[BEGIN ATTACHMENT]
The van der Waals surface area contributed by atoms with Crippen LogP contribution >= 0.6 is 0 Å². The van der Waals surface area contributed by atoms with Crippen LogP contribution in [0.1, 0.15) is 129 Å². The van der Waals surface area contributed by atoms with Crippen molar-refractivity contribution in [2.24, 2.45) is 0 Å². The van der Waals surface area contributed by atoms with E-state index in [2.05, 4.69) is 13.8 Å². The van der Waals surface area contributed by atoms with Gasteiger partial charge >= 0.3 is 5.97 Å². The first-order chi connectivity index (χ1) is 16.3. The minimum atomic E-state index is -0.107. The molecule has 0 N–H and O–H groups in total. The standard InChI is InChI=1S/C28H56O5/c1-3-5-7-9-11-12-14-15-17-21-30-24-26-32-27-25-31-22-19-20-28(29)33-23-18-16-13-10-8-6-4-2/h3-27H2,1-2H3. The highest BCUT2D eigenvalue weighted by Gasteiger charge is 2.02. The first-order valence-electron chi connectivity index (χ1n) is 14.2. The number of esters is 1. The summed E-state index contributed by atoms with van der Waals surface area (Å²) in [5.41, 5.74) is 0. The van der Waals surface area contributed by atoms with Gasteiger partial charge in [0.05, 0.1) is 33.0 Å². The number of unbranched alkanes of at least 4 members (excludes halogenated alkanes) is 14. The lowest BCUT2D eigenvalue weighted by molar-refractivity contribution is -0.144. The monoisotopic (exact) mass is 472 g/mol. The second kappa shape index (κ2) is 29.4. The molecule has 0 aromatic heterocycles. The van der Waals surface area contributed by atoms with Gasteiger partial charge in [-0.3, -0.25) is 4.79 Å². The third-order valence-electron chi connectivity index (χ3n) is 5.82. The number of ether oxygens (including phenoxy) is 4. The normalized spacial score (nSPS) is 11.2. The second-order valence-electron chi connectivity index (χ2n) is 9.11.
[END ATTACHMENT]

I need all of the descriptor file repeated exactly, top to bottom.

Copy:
The van der Waals surface area contributed by atoms with Crippen LogP contribution >= 0.6 is 0 Å². The van der Waals surface area contributed by atoms with Crippen LogP contribution in [0.1, 0.15) is 129 Å². The van der Waals surface area contributed by atoms with Crippen molar-refractivity contribution in [2.24, 2.45) is 0 Å². The van der Waals surface area contributed by atoms with E-state index in [2.05, 4.69) is 13.8 Å². The van der Waals surface area contributed by atoms with Gasteiger partial charge >= 0.3 is 5.97 Å². The first-order chi connectivity index (χ1) is 16.3. The minimum atomic E-state index is -0.107. The molecule has 0 N–H and O–H groups in total. The standard InChI is InChI=1S/C28H56O5/c1-3-5-7-9-11-12-14-15-17-21-30-24-26-32-27-25-31-22-19-20-28(29)33-23-18-16-13-10-8-6-4-2/h3-27H2,1-2H3. The highest BCUT2D eigenvalue weighted by Gasteiger charge is 2.02. The first-order valence-electron chi connectivity index (χ1n) is 14.2. The number of esters is 1. The summed E-state index contributed by atoms with van der Waals surface area (Å²) in [5.41, 5.74) is 0. The van der Waals surface area contributed by atoms with Gasteiger partial charge in [0.05, 0.1) is 33.0 Å². The number of unbranched alkanes of at least 4 members (excludes halogenated alkanes) is 14. The lowest BCUT2D eigenvalue weighted by molar-refractivity contribution is -0.144. The monoisotopic (exact) mass is 472 g/mol. The second kappa shape index (κ2) is 29.4. The molecule has 0 aromatic heterocycles. The van der Waals surface area contributed by atoms with Gasteiger partial charge in [-0.3, -0.25) is 4.79 Å². The third-order valence-electron chi connectivity index (χ3n) is 5.82. The number of ether oxygens (including phenoxy) is 4. The normalized spacial score (nSPS) is 11.2. The second-order valence-electron chi connectivity index (χ2n) is 9.11.